Timothy was one of the Apostle Paul’s principal associates. He had joined Paul on his second missionary journey (Acts 16:2), having become a believer in his home city of Lystra in modern day Turkey, probably when Paul had preached there. His mother was a Jewess, his father a Greek, and he had been brought up to know the Scriptures (2 Timothy 3:14-16). Timothy was with Paul toward the end of the Apostle’s first imprisonment in Rome (Philippians 2:19-24).
They travelled to Macedonia (Philippians 2:24), stopping in Ephesus on the way. But they discovered that false teachers who had taken over the church. Paul had predicted this (Acts 20:29-30). So, he left Timothy to deal with those who were leaders but preaching a false message (1:3-4). Paul instructed that two of these men, Hymenaeus and Alexander, must leave the church (1:19-20).
Some have called Timothy a pastor, but he is probably best seen as the Apostle’s special envoy sent to provide temporary help until the church was able to thrive.
The letter was written to support Timothy as he exercised authority on behalf of Paul within the church, but also intended for the wider audience of the Ephesian church.
It must have been written sometime after Paul’s release from his first imprisonment (AD 61) and probably before his re-arrest and final imprisonment, and subsequent execution, so maybe around AD 62-64.
In 1 Timothy 3:14-16 Paul gives the purpose of the letter: ‘… so you will know how people should conduct themselves in God’s household, which is the church of the living God.’ 1 Timothy is a practical letter about how a godly church should be: good teaching, prayerful worship, faithful leaders, godly living, generous caring. Paul started by clearly addressing the root problem of false teaching. 1 Timothy 1:3 says, ‘As I urged you when I went into Macedonia, stay there in Ephesus so that you may command certain men not to teach false doctrines any longer…’
The letter identifies the false doctrines and outlines how Timothy needed to act and preach as a leader in the church. It includes instruction on how the church should organise its services and practices, ahead of the time when Paul said he hoped to visit them again (2:14-15) though we have no evidence that he ever did. Paul encouraged Timothy to live in a godly way at a time of pressure from those inside the church (6:11-12).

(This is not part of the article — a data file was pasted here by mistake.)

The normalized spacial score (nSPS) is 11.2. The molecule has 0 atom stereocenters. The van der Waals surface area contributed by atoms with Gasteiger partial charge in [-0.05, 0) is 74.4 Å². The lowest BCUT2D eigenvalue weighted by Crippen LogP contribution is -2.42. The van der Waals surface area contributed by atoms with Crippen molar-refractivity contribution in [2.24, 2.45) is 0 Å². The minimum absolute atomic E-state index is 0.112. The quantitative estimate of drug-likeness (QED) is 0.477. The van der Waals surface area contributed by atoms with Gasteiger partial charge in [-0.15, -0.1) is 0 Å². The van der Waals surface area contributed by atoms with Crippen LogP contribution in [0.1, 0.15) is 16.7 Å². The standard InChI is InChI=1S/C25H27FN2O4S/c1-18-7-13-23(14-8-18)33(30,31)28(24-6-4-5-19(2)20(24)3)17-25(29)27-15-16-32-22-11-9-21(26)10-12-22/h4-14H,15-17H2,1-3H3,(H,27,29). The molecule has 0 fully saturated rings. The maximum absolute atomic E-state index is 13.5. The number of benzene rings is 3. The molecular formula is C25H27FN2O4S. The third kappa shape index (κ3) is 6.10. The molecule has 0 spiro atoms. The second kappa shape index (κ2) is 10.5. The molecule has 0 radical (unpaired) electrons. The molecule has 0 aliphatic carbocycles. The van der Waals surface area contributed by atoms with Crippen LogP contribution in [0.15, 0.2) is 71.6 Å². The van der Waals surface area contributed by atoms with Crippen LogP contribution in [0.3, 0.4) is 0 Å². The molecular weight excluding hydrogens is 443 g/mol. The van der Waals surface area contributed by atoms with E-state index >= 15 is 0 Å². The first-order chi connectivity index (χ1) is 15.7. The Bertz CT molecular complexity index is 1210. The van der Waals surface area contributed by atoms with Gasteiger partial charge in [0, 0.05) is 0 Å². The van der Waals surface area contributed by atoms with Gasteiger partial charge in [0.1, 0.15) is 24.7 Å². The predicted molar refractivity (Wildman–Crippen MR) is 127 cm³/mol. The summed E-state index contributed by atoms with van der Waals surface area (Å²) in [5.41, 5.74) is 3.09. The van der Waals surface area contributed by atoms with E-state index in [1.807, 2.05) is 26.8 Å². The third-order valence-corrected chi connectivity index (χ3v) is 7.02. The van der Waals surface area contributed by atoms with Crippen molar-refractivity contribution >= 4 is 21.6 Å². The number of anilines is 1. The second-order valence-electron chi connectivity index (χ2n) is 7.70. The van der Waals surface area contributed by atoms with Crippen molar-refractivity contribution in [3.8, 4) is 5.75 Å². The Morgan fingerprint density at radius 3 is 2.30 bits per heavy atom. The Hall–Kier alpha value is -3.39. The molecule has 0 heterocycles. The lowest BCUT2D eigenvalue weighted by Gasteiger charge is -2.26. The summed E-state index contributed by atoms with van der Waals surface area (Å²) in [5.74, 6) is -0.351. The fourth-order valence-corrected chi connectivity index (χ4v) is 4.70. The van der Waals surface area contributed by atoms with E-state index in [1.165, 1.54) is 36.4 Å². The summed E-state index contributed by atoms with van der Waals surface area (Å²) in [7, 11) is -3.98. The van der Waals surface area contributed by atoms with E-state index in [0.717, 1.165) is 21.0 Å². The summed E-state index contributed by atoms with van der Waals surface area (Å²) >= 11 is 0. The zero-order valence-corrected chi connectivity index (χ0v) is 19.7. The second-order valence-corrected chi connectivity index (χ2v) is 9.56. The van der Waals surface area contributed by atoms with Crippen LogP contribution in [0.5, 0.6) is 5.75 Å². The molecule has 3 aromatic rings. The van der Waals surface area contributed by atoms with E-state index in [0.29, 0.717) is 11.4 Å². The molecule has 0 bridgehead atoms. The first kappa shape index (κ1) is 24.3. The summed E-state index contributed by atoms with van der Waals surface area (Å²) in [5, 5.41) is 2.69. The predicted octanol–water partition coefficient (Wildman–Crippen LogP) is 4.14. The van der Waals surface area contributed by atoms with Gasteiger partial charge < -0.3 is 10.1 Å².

The letter explains the character qualities of a church leader (chapter 3), and some of the elements for public worship (chapter 2). It reminds us that although church should be a loving and welcoming community, false teaching will destroy the spiritual vitality of any church. Those who refuse to conform to sound teaching need to leave, or they will harm the church.
Stick to the Truth
The letter reminds us that some so-called Christians live and teach differently; if they do not follow apostolic teaching, they are wrong. Many false teachers claim to have biblical backing, but they ultimately undermine the pure Gospel - that we are only saved by grace through faith, which frees us to live a godly life (1:3-11, 4:1-16). Godly churches encourage godly living and rescue people from foolish and deadly teaching. Churches cannot become healthy unless they teach what is ‘sound’ or healthy (6:3).
Timothy was a younger man lacking in confidence. Paul instructed him to focus on what is important. This should come to each generation as a fresh reminder not to be distracted, but to concentrate on using God’s gifts in His way for the benefit of all (4:12-16).
The church and money
‘… the love of money is a root of all kinds of evil’ (6:10). This truth must firstly be applied to the church. Preachers who promise wealth or demand money are not teaching biblically (6:6-10). Churches must be careful how they handle money; in chapters 5 and 6 Paul applies this to how the church gives to the needy, supports its leaders and relies on God. Paul reminds us that ‘godliness with contentment is great gain’ which should be the attitude of all in the church including its leaders.
Living a godly life
A recurring theme of the letter is what true godliness looks like. The summary verses (3:14-16) show us that godliness looks like Jesus. The word ‘mystery’ (v16) means something that was hidden but is now revealed. Jesus is the ultimate revelation of a godly life: a church that is healthy is a church that loves Him, listens to Him, lives like Him and tells others about Him.
Instructions to the church
|1||Warning against false teaching|
|2||How to worship God in prayerful submission|
|3||Who to appoint as church leaders|
Instructions to Timothy
|4||Teach and live the truth, even if some people despise it|
|5||Relate within the church as a family|
Beware of false teachers who are greedy for money (6:3-10)